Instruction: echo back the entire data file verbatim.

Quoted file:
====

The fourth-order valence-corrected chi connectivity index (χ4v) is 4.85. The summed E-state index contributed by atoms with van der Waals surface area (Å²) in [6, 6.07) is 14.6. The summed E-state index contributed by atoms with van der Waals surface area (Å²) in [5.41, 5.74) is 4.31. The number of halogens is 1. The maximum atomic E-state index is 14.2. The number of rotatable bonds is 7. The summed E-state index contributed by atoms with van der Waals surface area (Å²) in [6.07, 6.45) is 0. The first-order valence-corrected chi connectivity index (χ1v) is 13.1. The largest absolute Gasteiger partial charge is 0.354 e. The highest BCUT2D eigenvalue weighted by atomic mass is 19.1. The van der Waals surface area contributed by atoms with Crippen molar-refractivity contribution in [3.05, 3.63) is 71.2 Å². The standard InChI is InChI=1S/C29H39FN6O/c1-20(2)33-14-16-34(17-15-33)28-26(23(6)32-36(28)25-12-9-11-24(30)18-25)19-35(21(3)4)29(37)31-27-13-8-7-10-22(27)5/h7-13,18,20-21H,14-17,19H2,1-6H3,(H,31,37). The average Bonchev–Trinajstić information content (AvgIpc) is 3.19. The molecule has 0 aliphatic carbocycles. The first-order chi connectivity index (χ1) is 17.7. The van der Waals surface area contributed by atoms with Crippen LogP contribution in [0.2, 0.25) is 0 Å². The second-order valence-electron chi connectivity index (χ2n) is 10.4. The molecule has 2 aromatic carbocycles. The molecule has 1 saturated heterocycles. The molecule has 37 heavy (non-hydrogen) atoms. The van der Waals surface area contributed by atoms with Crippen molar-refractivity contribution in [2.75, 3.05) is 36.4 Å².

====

The fourth-order valence-corrected chi connectivity index (χ4v) is 4.85. The summed E-state index contributed by atoms with van der Waals surface area (Å²) in [6, 6.07) is 14.6. The summed E-state index contributed by atoms with van der Waals surface area (Å²) in [5.41, 5.74) is 4.31. The number of halogens is 1. The maximum atomic E-state index is 14.2. The number of rotatable bonds is 7. The summed E-state index contributed by atoms with van der Waals surface area (Å²) in [6.07, 6.45) is 0. The first-order valence-corrected chi connectivity index (χ1v) is 13.1. The largest absolute Gasteiger partial charge is 0.354 e. The highest BCUT2D eigenvalue weighted by atomic mass is 19.1. The van der Waals surface area contributed by atoms with Crippen molar-refractivity contribution in [3.05, 3.63) is 71.2 Å². The standard InChI is InChI=1S/C29H39FN6O/c1-20(2)33-14-16-34(17-15-33)28-26(23(6)32-36(28)25-12-9-11-24(30)18-25)19-35(21(3)4)29(37)31-27-13-8-7-10-22(27)5/h7-13,18,20-21H,14-17,19H2,1-6H3,(H,31,37). The average Bonchev–Trinajstić information content (AvgIpc) is 3.19. The molecule has 0 aliphatic carbocycles. The first-order chi connectivity index (χ1) is 17.7. The van der Waals surface area contributed by atoms with Crippen LogP contribution in [0.2, 0.25) is 0 Å². The second-order valence-electron chi connectivity index (χ2n) is 10.4. The molecule has 2 aromatic carbocycles. The molecule has 1 saturated heterocycles. The molecule has 37 heavy (non-hydrogen) atoms. The van der Waals surface area contributed by atoms with Crippen molar-refractivity contribution in [2.75, 3.05) is 36.4 Å².